Egg and Dietary Cholesterol Consumption and the Prevalence of Metabolic Syndrome: Findings from a Population-Based Nationwide Cohort.

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Date: Apr. 2022
Publisher: Elsevier Science Publishers
Document Type: Clinical report
Length: 782 words

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Keywords Eggs; Fried eggs; Nonfried eggs; Cholesterol; Metabolic syndrome Abstract Background Although the Chinese Dietary Guidelines (2016) removed restrictions on dietary cholesterol intake, evidence of egg and dietary cholesterol intake and cardiometabolic diseases is inconsistent. Associations between egg and cholesterol consumption and metabolic syndrome (MetS) in non-Western populations are still poorly documented. Objective Our aim was to assess egg and dietary cholesterol intake in relation to the prevalence of MetS among participants in a Chinese nationwide study. Design This cross-sectional study used data from the China Health and Nutrition Survey (1991-2009). Participants/setting The sample consisted of 8,241 healthy Chinese adults (20 years and older). Main outcome measures MetS cases were defined according to the National Cholesterol Education Program Adult Treatment Panel III criteria. Statistical analysis Cumulative means of egg and cholesterol consumption were calculated in accordance with 3 consecutive 24-hour dietary recalls in each examination cycle. Logistic regression models were conducted to assess the associations with prevalent MetS. Results Overall, 2,580 (31.3%) participants were identified as MetS cases in 2009. After multivariate adjustment, total egg consumption ( 1 egg/d) was associated with 20% higher odds of MetS (odds ratio [OR] 1.20, 95% CI 1.06 to 1.37; P trend = .001) compared with consumption of [less than or equal to]1/2 egg/d. Examining cooking methods, a positive association was observed between fried egg consumption and MetS odds (OR comparing the highest category [ 1/2 egg/d] with the lowest category [[less than or equal to]1/7 egg/d] 1.22, 95% CI 1.08 to 1.39; P trend = .001), and nonfried egg intake was not associated with MetS odds (P trend = .08). Total dietary intake and egg-sourced cholesterol intake were both positively correlated with MetS odds (OR 1.31, 95% CI 1.12 to 1.53; P trend = .005) comparing the highest consumption ( 371 mg * 2,000 kcal.sup.--1 * d.sup.--1) with the lowest consumption ([less than or equal to]132 mg * 2,000 kcal.sup.--1 * d.sup.--1) for total dietary cholesterol (OR 1.36; 95% CI 1.17 to 1.58; P trend 232 mg * 2,000 kcal.sup.--1 * d.sup.--1) with the lowest consumption ([less than or equal to]46 mg * 2,000 kcal.sup.--1 * d.sup.--1) for egg-sourced cholesterol; similar associations were not observed for non--egg-sourced cholesterol consumption (P trend = .83). Substituting eggs and fried eggs for other protein sources, including low-fat and whole-fat dairy products; nuts and legumes; total red meat; processed meat; poultry meat; or seafood, was still associated with higher odds of MetS. Conclusions Consumption of 1 egg/d and 1/2 fried egg/d was associated with a higher prevalence of MetS than consumption of [less than or equal to]1/2 egg/d and [less than or equal to]1/7 fried egg/d. Future longitudinal cohort studies and randomized controlled trials are needed to further investigate the relationship between egg consumption and MetS and explore possible mechanisms of action. Author Affiliation: (1) Department of Nutrition, School of Public Health, Zhejiang University School of Medicine, Hangzhou, Zhejiang, China (2) Zhejiang Key Laboratory for Agro-Food Processing, Department of Food Science and Nutrition, College of Biosystems Engineering and Food Science, Zhejiang University, Hangzhou, Zhejiang, China (3) Department of Clinical Nutrition of Affiliated Second Hospital, Zhejiang University School of Medicine, Hangzhou, Zhejiang, China * Address correspondence to: Yu Zhang, PhD, Department of Food Science and Nutrition, College of Biosystems Engineering and Food Science, Zhejiang University, 866 Yuhangtang Rd, Hangzhou 310058, Zhejiang, China. Article History: Received 10 September 2020; Accepted 2 September 2021 (footnote) Supplementary materials:, , and are available at www.jandonline.org(http://www.jandonline.org) (footnote) STATEMENT OF POTENTIAL CONFLICT OF INTEREST No potential conflict of interest was reported by the authors. (footnote) FUNDING/SUPPORT This work was supported by the National Key Research and Development Program of China (grant no. 2017YFC1600500) and the China National Program for Support of Top-Notch Young Professionals. The funders had no role in the design and conduct of the study; collection, management, analysis, and interpretation of the data; preparation, review, or approval of the manuscript; and decision to submit the manuscript for publication. This research uses data from China Health and Nutrition Survey (CHNS). We are grateful to research grant funding from the National Institute for Health (NIH), the Eunice Kennedy Shriver National Institute of Child Health and Human Development for R01 HD30880, National Institute of Diabetes and Digestive and Kidney Diseases for R01DK104371 and R01HL108427, the NIH Fogarty grant D43 TW009077 for financial support for the CHNS data collection and analysis files since 1989, and the China-Japan Friendship Hospital, Ministry of Health for support for CHNS 2009, Chinese National Human Genome Center at Shanghai since 2009. (footnote) This study was registered at ClinicalTrials.gov(http://ClinicalTrials.gov) (NCT04104308). Byline: Fei Wu, MD (1), Pan Zhuang, PhD (2), Chuchu Zhan, BS (2), Xinyi Shen, BS (2), Jingjing Jiao, PhD [jingjingjiao@zju.edu.cn] (1,3,**), Yu Zhang, PhD [y_zhang@zju.edu.cn] (2,*)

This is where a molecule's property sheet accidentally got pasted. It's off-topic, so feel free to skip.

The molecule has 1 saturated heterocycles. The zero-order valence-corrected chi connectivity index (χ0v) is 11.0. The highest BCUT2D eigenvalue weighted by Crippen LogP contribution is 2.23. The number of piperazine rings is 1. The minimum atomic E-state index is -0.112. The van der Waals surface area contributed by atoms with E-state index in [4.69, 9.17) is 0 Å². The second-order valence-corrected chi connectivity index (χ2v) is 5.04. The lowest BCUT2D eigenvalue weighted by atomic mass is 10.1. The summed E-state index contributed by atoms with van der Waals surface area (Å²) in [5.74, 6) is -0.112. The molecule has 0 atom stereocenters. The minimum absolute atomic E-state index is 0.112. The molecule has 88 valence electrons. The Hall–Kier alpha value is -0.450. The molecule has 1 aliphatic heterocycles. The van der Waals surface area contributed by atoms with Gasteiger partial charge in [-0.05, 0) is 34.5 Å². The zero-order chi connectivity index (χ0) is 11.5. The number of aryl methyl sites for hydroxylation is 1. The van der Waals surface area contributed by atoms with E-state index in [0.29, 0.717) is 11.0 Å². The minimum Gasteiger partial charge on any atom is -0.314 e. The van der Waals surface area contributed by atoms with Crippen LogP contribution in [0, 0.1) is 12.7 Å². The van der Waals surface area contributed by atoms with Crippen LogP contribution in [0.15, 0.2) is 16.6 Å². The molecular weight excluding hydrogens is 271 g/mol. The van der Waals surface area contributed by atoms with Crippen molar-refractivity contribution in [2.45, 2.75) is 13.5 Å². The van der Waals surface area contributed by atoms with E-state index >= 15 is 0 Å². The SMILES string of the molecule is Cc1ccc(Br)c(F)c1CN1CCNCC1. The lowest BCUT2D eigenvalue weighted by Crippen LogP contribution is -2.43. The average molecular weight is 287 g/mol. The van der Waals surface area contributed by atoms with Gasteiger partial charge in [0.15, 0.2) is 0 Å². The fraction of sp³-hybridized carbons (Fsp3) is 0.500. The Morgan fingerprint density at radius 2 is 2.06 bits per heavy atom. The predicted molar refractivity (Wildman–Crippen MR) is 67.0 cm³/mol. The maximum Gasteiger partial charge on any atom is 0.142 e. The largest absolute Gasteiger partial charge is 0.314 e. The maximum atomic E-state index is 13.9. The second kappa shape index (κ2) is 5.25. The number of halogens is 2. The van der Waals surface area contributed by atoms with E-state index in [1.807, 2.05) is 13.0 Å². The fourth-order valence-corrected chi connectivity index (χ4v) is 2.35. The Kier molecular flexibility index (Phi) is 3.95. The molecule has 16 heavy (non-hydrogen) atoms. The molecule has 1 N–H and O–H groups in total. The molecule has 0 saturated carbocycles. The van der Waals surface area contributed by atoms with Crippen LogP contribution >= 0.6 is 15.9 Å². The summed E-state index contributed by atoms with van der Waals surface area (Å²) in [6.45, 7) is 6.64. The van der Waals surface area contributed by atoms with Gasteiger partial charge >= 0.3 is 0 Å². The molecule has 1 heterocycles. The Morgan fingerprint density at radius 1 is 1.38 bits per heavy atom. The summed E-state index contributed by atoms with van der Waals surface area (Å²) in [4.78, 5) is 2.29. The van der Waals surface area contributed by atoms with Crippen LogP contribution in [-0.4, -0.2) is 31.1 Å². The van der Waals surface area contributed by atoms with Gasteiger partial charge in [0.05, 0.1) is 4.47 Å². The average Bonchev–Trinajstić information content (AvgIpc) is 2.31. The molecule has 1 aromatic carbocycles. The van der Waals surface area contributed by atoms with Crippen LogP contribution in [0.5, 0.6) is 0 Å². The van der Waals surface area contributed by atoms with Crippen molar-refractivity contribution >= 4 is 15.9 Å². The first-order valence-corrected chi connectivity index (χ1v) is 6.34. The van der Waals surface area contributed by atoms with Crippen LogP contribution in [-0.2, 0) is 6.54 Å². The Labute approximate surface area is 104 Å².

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Gale Document Number: GALE|A697070972